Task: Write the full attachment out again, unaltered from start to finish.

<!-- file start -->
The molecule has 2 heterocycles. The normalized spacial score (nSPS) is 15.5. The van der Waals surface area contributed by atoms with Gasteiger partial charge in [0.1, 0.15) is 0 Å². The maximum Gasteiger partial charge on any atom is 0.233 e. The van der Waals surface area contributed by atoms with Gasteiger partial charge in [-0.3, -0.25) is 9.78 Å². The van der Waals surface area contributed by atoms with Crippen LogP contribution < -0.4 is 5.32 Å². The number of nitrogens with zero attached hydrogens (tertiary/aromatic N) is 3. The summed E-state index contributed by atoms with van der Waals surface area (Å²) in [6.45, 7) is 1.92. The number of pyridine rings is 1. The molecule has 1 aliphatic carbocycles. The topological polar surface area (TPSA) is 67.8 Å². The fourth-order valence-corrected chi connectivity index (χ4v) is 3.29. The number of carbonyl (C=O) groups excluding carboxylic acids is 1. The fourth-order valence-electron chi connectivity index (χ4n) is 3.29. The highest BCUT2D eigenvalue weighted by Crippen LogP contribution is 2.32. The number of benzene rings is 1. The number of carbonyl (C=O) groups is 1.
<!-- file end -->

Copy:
The molecule has 2 heterocycles. The normalized spacial score (nSPS) is 15.5. The van der Waals surface area contributed by atoms with Gasteiger partial charge in [0.1, 0.15) is 0 Å². The maximum Gasteiger partial charge on any atom is 0.233 e. The van der Waals surface area contributed by atoms with Gasteiger partial charge in [-0.3, -0.25) is 9.78 Å². The van der Waals surface area contributed by atoms with Crippen LogP contribution < -0.4 is 5.32 Å². The number of nitrogens with zero attached hydrogens (tertiary/aromatic N) is 3. The summed E-state index contributed by atoms with van der Waals surface area (Å²) in [6.45, 7) is 1.92. The number of pyridine rings is 1. The molecule has 1 aliphatic carbocycles. The topological polar surface area (TPSA) is 67.8 Å². The fourth-order valence-corrected chi connectivity index (χ4v) is 3.29. The number of carbonyl (C=O) groups excluding carboxylic acids is 1. The fourth-order valence-electron chi connectivity index (χ4n) is 3.29. The highest BCUT2D eigenvalue weighted by Crippen LogP contribution is 2.32. The number of benzene rings is 1. The number of carbonyl (C=O) groups is 1.